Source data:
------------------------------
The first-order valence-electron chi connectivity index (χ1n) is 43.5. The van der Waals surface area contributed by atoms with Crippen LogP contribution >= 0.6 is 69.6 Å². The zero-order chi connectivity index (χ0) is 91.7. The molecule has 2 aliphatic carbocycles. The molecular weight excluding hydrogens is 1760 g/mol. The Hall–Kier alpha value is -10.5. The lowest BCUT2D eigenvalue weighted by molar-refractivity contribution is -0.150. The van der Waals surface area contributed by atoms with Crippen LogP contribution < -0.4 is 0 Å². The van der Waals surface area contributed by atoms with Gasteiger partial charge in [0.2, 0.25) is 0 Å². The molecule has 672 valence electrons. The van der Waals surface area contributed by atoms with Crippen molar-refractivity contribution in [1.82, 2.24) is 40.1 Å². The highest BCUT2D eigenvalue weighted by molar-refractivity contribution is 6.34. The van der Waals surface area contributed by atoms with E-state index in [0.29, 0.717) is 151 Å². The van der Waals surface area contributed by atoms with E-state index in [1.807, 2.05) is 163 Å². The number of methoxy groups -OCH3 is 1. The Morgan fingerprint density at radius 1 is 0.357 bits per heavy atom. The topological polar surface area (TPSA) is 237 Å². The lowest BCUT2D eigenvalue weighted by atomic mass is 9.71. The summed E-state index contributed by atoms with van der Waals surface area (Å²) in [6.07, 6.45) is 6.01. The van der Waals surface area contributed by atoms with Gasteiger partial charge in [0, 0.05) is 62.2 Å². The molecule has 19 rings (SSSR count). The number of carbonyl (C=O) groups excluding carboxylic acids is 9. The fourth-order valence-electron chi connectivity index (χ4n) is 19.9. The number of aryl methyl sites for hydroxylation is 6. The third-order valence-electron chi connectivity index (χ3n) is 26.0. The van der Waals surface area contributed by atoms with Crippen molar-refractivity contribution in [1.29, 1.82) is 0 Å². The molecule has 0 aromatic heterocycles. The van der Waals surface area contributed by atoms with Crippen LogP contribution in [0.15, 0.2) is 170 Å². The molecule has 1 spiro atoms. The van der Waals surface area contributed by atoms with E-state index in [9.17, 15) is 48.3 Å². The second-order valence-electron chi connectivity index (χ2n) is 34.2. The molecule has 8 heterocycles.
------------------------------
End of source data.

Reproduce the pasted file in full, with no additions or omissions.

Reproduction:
The first-order valence-electron chi connectivity index (χ1n) is 43.5. The van der Waals surface area contributed by atoms with Crippen LogP contribution >= 0.6 is 69.6 Å². The zero-order chi connectivity index (χ0) is 91.7. The molecule has 2 aliphatic carbocycles. The molecular weight excluding hydrogens is 1760 g/mol. The Hall–Kier alpha value is -10.5. The lowest BCUT2D eigenvalue weighted by molar-refractivity contribution is -0.150. The van der Waals surface area contributed by atoms with Crippen LogP contribution < -0.4 is 0 Å². The van der Waals surface area contributed by atoms with Gasteiger partial charge in [0.2, 0.25) is 0 Å². The molecule has 672 valence electrons. The van der Waals surface area contributed by atoms with Crippen molar-refractivity contribution in [1.82, 2.24) is 40.1 Å². The highest BCUT2D eigenvalue weighted by molar-refractivity contribution is 6.34. The van der Waals surface area contributed by atoms with E-state index in [0.29, 0.717) is 151 Å². The van der Waals surface area contributed by atoms with E-state index in [1.807, 2.05) is 163 Å². The number of methoxy groups -OCH3 is 1. The Morgan fingerprint density at radius 1 is 0.357 bits per heavy atom. The topological polar surface area (TPSA) is 237 Å². The lowest BCUT2D eigenvalue weighted by atomic mass is 9.71. The summed E-state index contributed by atoms with van der Waals surface area (Å²) in [6.07, 6.45) is 6.01. The van der Waals surface area contributed by atoms with Gasteiger partial charge in [0, 0.05) is 62.2 Å². The molecule has 19 rings (SSSR count). The number of carbonyl (C=O) groups excluding carboxylic acids is 9. The fourth-order valence-electron chi connectivity index (χ4n) is 19.9. The number of aryl methyl sites for hydroxylation is 6. The third-order valence-electron chi connectivity index (χ3n) is 26.0. The van der Waals surface area contributed by atoms with Crippen molar-refractivity contribution in [1.29, 1.82) is 0 Å². The molecule has 0 aromatic heterocycles. The van der Waals surface area contributed by atoms with Crippen LogP contribution in [0.15, 0.2) is 170 Å². The molecule has 1 spiro atoms. The van der Waals surface area contributed by atoms with E-state index in [9.17, 15) is 48.3 Å². The second-order valence-electron chi connectivity index (χ2n) is 34.2. The molecule has 8 heterocycles.